“Qualified female candidates can take specific steps to make themselves more appealing – while avoiding common mistakes that limit the likelihood of success in this very competitive space.”
Based on my experience in serving on boards and coaching executives who are preparing for board consideration, here are some of my top tips that can help talented, qualified candidates find the right board match.
Of note, the search process differs greatly between countries. For example, most FTSE 250 and up board searches in the United Kingdom are led by or at least actively involve a search firm. However, according to a number of executive search professionals that I have worked with over the years in the United States, the vast majority of US board positions are filled from the existing board’s and management’s network, without involving an outside search firm. Indeed, when I ask US board members how they got their board seat, a reply usually starts with “I knew so-and-so and he suggested me” (though my favourite response was “I used to be married to the CEO’s sister”). However, regardless of the country, when preparing a board bio the ten suggestions below usually apply:
The bio should be about the last 24 years and not the last 24 months.
You are not looking for a job, this is a business case for a board position not a CV. Your NED bio has to show why you are qualified for a board and its various committees and explicitly that you are seeking a board position. Focus on what will qualify you for a board. You will likely be on the board for nine years (or more in countries where there are no term limits), which means you will be dealing with many different issues and economic seasons (market growth, recessions, technology change, HR issues, acquisitions, debt restructuring, geographic expansion or divestiture, regulatory changes, etc.). What you did in the last 24 months will only help you contribute in some of those situations.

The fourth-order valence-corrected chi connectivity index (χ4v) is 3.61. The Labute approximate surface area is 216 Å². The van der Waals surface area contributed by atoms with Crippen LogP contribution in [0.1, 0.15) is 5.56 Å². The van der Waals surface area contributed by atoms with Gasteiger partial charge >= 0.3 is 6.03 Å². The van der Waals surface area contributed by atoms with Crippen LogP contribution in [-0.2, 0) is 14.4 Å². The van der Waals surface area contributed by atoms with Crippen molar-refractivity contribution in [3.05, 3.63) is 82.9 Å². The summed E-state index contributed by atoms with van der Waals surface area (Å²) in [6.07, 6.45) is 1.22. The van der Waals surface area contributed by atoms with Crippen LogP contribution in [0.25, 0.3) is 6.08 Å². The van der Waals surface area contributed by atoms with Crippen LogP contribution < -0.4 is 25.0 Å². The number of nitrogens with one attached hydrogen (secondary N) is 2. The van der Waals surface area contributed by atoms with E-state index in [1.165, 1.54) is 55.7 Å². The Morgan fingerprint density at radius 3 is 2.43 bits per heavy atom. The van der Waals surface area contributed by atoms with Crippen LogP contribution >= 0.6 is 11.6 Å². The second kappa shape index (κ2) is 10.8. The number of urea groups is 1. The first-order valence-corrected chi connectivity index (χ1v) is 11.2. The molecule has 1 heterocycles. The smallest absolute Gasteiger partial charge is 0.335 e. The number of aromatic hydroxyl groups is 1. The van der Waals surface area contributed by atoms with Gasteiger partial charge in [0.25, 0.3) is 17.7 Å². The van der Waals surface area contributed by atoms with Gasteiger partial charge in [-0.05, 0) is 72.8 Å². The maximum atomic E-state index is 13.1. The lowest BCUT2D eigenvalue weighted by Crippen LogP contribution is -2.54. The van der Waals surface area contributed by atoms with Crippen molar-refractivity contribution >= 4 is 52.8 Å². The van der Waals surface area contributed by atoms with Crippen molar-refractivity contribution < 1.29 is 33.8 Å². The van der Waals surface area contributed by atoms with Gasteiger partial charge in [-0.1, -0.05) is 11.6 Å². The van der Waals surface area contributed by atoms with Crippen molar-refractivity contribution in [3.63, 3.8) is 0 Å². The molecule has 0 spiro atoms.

Assume they will read only the first page of your board bio unless you give them a reason to read on.
If you have experience as a paid corporate board member that is as important as your current or most recent c-suite role. It is very important that you include very early on things like any relevant corporate in-house committee/board involvement/exposure, your sector experience, time-living abroad, language skills, c-suite P&L and/or functional roles, etc. especially if you have not held an independent director position–yet. Take care that you don’t bury the lead. One woman I worked with, who had substantial experience as a CEO, didn’t mention this critical fact until three paragraphs into her bio. Spencer Stuart’s 2014 Board Index notes 40 percent of director-recruitment briefs seek a sitting or former CEO – so make it easy to find by including this information in paragraph one.